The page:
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When evaluating the performance of an algorithm, what should hold more importance? Sharpe Ratio , Net profit or max drawdown?

For instance, I have two algorithms one performs very good on Stocks with high rate of return like AAPL, FB but the second one that predominantly gives low profit but slightly higher sharpe ratio in general seems to outperform the first one on stocks like INTC , AAMC , IBM. What should I infer from this?

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Sharpe ratio alone is not, IMHO, a great measure. It measures the slope of a line to the Riskfree rate in a mean-stdev plot. If leverage were free and unlimited, then Sharpes would count more.

Many traders look at Sortino ratios (looking specifically at downside stdev), or Calmar ratios (excess return/max drawdown), as more reasonable measures of an algorithm's performance.

Since leverage is limited, none of these ratios replaces looking at actual returns. If the Sharpe is 3 but the returns are 0.01bp per day, it is likely to remain a completely theoretical excercise.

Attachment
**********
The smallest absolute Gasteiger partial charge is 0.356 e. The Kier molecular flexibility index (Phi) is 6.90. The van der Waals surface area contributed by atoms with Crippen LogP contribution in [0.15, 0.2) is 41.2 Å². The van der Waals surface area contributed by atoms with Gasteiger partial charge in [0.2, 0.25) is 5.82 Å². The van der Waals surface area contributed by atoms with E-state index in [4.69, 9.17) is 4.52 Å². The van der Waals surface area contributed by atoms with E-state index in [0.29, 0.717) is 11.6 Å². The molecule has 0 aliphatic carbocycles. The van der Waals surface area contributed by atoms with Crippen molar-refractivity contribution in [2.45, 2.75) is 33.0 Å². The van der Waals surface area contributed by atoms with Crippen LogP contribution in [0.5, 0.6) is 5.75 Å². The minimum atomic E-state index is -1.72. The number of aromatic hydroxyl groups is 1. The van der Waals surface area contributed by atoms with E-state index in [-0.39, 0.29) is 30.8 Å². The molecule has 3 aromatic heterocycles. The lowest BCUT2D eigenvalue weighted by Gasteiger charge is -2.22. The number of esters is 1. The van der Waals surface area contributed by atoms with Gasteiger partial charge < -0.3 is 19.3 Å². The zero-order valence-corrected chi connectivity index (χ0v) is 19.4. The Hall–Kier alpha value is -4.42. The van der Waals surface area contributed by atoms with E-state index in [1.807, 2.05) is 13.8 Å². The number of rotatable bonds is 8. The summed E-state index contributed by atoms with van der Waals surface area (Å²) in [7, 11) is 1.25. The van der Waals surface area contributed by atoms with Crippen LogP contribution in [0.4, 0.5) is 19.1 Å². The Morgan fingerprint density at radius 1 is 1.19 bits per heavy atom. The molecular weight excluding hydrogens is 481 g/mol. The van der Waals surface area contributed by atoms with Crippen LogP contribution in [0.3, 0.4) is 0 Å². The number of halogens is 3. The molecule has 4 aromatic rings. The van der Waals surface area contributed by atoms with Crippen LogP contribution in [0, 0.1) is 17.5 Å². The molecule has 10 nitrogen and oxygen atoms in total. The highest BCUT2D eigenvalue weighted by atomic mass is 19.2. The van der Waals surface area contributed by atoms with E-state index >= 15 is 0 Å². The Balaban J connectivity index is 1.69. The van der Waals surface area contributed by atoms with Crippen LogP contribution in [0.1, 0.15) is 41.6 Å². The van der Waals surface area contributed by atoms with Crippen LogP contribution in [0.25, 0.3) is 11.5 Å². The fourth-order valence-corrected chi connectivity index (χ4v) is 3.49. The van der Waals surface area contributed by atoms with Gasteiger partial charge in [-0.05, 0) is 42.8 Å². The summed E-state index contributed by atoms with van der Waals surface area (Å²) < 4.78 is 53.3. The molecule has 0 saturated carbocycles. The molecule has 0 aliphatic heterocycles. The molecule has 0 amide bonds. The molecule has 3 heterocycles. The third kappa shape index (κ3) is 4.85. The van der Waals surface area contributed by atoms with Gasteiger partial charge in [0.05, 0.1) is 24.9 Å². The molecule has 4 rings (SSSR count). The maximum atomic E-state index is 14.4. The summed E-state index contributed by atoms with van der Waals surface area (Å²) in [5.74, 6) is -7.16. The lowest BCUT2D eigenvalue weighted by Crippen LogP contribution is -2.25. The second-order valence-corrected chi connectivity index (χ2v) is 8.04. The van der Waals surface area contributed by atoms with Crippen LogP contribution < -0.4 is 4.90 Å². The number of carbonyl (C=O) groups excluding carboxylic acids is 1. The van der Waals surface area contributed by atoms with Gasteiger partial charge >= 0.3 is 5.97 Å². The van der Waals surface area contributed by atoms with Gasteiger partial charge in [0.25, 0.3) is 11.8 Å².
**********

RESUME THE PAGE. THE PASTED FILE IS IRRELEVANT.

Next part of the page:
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RE: Sharpe Ratio , Net profit or max drawdown?

Definitely not Net profit. It is primitive and suspected to luck or spurious results. To make a choice from the rest of two we need additional information about the risk management - position sizing. Assuming we do not have that info - i would choose Max drawdown, loosing all money is not an option.

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How does it perform on stocks according to the characteristics you would know at trade entry? For example, you're not really gaining insight if you recognize a momentum strategy worked well on stocks that had momentum characteristics during the trade. But you might mean high beta or high volatility stocks. Without more detail I will say that some strategies are suited to particular instruments and it helps to recognize that.

In some sense you need ALL of those measures, but you can go about measuring any way you like. I think something like Sortino works well if you had to pick just one. Just keep in mind that before it was the Sortino it was just a metric some guys used to supplement their intuition about strategy perdormance. I personally like to look at a histogram of daily returns more than anything else.

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